Morphologic evidence that neurokinin B modulates gonadotropin-releasing hormone secretion via neurokinin 3 receptors in the rat median eminence

Sally J. Krajewski, Miranda J. Anderson, Lulu Iles-Shih, Kyung J. Chen, Henryk F. Urbanski, Naomi E. Rance

Research output: Contribution to journalArticlepeer-review

167 Scopus citations


Recent studies suggest that arcuate neurokinin B (NKB) neurons play a role in the regulation of gonadotropin secretion, but there is little information on the relationship between these neurons and the hypothalamic reproductive axis. In the present study, dual-label fluorescent immunohistochemistry was used to visualize the relationship between gonadotropin-releasing hormone (GnRH) neurons and either proNKB or NK3 receptor (NK3R) immunoreactivity. Immunocytochemistry was also combined with i.p. injections of the fluorescent retrograde tracer aminostilbamidine to determine whether arcuate neuroendocrine neurons expressed either proNKB or NK3R. A dense interweaving and close apposition of GnRH and proNKB-immunoreactive (ir) fibers was observed within the rat median eminence, where GnRH axons expressed NK 3R immunoreactivity. These data provide morphological evidence that NKB neurons could influence GnRH secretion via interaction with NK3R in the rat median eminence. Colocalization of GnRH and NK3R was also identified in fiber tracts converging within the organum vasculosum of the lamina terminalis. In contrast, only a small number (16%) of GnRH-ir somata exhibited NK3R staining. ProNKB and NK3R-ir somata were identified within the arcuate nucleus, but none of these neurons were labeled by aminostilbamidine. Thus, we found no evidence that arcuate NKB neurons project to the primary capillary plexus of the portal system. Arcuate neuroendocrine neurons, however, were surrounded and closely apposed by proNKB-ir puncta and fibers. These data suggest that NKB neurons could indirectly influence anterior pituitary function by inputs to arcuate neuroendocrine neurons, but through a receptor other than NK3R. Our results provide an anatomic framework for putative interactions between NKB neurons and the hypothalamic reproductive axis.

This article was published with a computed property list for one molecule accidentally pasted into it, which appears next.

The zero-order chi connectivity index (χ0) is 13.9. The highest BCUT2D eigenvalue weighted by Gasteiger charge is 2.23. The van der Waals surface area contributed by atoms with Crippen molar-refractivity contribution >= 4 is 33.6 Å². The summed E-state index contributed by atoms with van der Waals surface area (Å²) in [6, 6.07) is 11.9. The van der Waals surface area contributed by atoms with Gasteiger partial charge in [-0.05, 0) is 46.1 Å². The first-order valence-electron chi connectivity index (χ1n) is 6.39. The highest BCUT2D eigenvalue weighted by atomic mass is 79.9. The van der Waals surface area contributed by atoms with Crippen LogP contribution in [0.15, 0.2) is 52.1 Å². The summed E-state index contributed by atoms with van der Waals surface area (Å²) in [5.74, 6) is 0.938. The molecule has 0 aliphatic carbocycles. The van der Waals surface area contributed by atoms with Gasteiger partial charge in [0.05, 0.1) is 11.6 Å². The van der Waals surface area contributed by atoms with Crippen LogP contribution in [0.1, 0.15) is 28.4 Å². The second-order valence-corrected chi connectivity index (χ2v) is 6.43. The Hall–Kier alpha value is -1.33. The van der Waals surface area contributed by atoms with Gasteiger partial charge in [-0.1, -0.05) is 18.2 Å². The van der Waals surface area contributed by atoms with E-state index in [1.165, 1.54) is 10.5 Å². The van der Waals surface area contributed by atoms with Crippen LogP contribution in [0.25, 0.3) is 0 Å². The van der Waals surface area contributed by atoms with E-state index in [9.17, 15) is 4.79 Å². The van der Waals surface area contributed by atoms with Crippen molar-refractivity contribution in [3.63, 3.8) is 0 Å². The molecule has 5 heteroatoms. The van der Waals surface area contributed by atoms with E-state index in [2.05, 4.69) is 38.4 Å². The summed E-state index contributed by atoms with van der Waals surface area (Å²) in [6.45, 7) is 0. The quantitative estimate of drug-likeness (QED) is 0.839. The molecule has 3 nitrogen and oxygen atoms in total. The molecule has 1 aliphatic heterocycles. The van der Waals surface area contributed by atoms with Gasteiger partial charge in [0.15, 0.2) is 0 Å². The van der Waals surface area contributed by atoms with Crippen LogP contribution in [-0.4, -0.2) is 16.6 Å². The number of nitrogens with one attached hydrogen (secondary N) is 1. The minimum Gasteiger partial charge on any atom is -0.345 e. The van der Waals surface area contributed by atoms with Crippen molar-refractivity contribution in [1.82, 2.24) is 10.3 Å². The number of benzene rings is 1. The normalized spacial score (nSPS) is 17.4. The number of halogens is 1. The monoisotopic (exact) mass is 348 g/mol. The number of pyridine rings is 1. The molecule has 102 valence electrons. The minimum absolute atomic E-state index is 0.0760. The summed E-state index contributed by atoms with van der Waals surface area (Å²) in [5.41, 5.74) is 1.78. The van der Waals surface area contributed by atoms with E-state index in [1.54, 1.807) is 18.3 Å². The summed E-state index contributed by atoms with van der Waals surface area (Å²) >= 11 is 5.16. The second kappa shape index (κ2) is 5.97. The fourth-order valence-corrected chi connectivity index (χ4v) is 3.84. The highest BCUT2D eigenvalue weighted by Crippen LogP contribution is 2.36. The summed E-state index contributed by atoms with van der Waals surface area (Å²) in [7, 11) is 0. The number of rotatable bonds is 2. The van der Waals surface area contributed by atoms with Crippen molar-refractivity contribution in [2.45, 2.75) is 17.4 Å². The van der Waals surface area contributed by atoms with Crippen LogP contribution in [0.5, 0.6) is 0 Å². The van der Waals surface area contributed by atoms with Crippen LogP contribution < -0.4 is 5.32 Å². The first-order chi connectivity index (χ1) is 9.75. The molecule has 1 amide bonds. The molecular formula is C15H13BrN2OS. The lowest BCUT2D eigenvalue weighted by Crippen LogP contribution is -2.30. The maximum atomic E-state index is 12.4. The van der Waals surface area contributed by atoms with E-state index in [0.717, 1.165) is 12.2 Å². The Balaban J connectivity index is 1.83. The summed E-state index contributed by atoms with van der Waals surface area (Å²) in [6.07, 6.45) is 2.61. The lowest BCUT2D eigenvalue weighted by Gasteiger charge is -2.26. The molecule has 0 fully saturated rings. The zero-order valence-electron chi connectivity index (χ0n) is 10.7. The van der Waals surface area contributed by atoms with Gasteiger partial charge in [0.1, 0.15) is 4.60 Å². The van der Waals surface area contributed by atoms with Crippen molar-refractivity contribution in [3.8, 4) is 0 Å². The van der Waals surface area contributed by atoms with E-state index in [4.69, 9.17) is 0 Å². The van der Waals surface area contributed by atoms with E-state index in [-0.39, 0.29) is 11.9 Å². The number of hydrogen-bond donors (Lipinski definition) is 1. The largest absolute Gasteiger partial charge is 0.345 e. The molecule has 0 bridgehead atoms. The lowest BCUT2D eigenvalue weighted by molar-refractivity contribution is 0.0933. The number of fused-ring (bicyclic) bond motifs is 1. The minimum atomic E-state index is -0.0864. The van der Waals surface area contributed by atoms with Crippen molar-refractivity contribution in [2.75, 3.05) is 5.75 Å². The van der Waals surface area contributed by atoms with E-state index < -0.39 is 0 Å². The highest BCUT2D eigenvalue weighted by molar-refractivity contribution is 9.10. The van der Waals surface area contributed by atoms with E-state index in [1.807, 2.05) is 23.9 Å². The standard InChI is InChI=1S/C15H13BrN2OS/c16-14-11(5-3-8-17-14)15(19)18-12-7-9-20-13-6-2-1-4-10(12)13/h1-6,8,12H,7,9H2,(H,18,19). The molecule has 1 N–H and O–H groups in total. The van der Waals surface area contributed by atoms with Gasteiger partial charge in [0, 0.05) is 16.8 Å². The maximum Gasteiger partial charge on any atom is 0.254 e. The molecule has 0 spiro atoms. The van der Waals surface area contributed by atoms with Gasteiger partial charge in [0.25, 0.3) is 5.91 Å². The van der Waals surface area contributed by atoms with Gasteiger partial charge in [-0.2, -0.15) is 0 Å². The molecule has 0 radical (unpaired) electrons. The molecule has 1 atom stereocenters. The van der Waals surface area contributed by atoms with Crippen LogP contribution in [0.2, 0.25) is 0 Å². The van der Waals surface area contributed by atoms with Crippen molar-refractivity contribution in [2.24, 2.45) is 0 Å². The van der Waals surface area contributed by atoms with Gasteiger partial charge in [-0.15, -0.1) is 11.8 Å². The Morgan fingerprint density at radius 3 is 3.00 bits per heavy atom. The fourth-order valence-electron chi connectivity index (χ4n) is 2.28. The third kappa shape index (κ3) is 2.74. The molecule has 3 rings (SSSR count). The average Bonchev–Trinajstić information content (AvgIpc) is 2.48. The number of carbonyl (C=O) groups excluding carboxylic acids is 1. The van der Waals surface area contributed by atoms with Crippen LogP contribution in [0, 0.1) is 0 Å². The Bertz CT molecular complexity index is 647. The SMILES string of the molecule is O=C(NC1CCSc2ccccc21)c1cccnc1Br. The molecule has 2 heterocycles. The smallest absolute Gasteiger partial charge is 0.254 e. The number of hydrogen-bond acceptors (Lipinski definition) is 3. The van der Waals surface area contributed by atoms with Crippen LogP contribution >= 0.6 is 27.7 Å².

Original languageEnglish (US)
Pages (from-to)372-386
Number of pages15
JournalJournal of Comparative Neurology
Issue number3
StatePublished - Aug 29 2005


  • Arcuate nucleus
  • Estrogen
  • Hypothalamus
  • Luteinizing hormone
  • Neuroendocrine
  • Tachykinin

ASJC Scopus subject areas

  • General Neuroscience


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